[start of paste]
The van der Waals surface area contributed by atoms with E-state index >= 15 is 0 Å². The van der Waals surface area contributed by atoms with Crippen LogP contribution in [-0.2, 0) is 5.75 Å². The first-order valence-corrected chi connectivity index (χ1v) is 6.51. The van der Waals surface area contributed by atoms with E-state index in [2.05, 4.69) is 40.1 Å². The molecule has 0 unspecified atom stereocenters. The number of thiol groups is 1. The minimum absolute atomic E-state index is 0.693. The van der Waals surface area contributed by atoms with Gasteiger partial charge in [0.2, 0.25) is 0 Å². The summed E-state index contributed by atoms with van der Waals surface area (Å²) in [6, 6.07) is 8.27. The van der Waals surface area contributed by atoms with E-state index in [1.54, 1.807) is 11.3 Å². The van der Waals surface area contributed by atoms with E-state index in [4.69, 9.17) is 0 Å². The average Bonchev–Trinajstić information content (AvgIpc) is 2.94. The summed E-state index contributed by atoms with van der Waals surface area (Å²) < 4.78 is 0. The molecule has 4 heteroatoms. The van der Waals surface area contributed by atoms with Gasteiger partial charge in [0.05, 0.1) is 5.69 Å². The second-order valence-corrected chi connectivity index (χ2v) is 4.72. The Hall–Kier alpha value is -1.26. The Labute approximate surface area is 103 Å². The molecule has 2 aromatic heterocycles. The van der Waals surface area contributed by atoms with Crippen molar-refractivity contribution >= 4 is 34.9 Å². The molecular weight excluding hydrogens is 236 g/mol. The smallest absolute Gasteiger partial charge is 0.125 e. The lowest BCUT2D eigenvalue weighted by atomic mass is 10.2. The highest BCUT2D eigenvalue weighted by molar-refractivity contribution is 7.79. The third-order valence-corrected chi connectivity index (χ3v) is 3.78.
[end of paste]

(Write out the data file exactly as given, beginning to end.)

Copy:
The van der Waals surface area contributed by atoms with E-state index >= 15 is 0 Å². The van der Waals surface area contributed by atoms with Crippen LogP contribution in [-0.2, 0) is 5.75 Å². The first-order valence-corrected chi connectivity index (χ1v) is 6.51. The van der Waals surface area contributed by atoms with E-state index in [2.05, 4.69) is 40.1 Å². The molecule has 0 unspecified atom stereocenters. The number of thiol groups is 1. The minimum absolute atomic E-state index is 0.693. The van der Waals surface area contributed by atoms with Gasteiger partial charge in [0.2, 0.25) is 0 Å². The summed E-state index contributed by atoms with van der Waals surface area (Å²) in [6, 6.07) is 8.27. The van der Waals surface area contributed by atoms with E-state index in [1.54, 1.807) is 11.3 Å². The van der Waals surface area contributed by atoms with E-state index in [4.69, 9.17) is 0 Å². The average Bonchev–Trinajstić information content (AvgIpc) is 2.94. The summed E-state index contributed by atoms with van der Waals surface area (Å²) < 4.78 is 0. The molecule has 4 heteroatoms. The van der Waals surface area contributed by atoms with Gasteiger partial charge in [0.05, 0.1) is 5.69 Å². The second-order valence-corrected chi connectivity index (χ2v) is 4.72. The Hall–Kier alpha value is -1.26. The Labute approximate surface area is 103 Å². The molecule has 2 aromatic heterocycles. The van der Waals surface area contributed by atoms with Crippen molar-refractivity contribution >= 4 is 34.9 Å². The molecular weight excluding hydrogens is 236 g/mol. The smallest absolute Gasteiger partial charge is 0.125 e. The lowest BCUT2D eigenvalue weighted by atomic mass is 10.2. The highest BCUT2D eigenvalue weighted by molar-refractivity contribution is 7.79. The third-order valence-corrected chi connectivity index (χ3v) is 3.78.